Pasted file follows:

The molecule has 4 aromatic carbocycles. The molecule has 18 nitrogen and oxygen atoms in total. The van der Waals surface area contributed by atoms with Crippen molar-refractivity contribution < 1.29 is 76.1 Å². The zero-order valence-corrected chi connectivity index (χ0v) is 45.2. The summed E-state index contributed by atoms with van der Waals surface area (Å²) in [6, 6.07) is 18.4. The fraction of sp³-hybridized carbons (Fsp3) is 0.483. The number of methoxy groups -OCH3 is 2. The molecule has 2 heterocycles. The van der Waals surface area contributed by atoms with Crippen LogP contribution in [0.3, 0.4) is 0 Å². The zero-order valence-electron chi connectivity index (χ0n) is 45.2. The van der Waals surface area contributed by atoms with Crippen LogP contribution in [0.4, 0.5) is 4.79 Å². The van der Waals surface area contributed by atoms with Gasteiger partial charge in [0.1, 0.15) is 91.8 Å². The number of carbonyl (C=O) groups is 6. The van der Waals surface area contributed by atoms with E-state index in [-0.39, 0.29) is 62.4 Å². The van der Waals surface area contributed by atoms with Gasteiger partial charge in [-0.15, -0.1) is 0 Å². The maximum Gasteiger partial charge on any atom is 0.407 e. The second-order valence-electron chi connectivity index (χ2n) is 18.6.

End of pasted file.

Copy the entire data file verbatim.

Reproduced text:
The molecule has 4 aromatic carbocycles. The molecule has 18 nitrogen and oxygen atoms in total. The van der Waals surface area contributed by atoms with Crippen molar-refractivity contribution < 1.29 is 76.1 Å². The zero-order valence-corrected chi connectivity index (χ0v) is 45.2. The summed E-state index contributed by atoms with van der Waals surface area (Å²) in [6, 6.07) is 18.4. The fraction of sp³-hybridized carbons (Fsp3) is 0.483. The number of methoxy groups -OCH3 is 2. The molecule has 2 heterocycles. The van der Waals surface area contributed by atoms with Crippen LogP contribution in [0.3, 0.4) is 0 Å². The zero-order valence-electron chi connectivity index (χ0n) is 45.2. The van der Waals surface area contributed by atoms with Crippen LogP contribution in [0.4, 0.5) is 4.79 Å². The van der Waals surface area contributed by atoms with Gasteiger partial charge in [0.1, 0.15) is 91.8 Å². The number of carbonyl (C=O) groups is 6. The van der Waals surface area contributed by atoms with E-state index in [-0.39, 0.29) is 62.4 Å². The van der Waals surface area contributed by atoms with Gasteiger partial charge in [-0.15, -0.1) is 0 Å². The maximum Gasteiger partial charge on any atom is 0.407 e. The second-order valence-electron chi connectivity index (χ2n) is 18.6.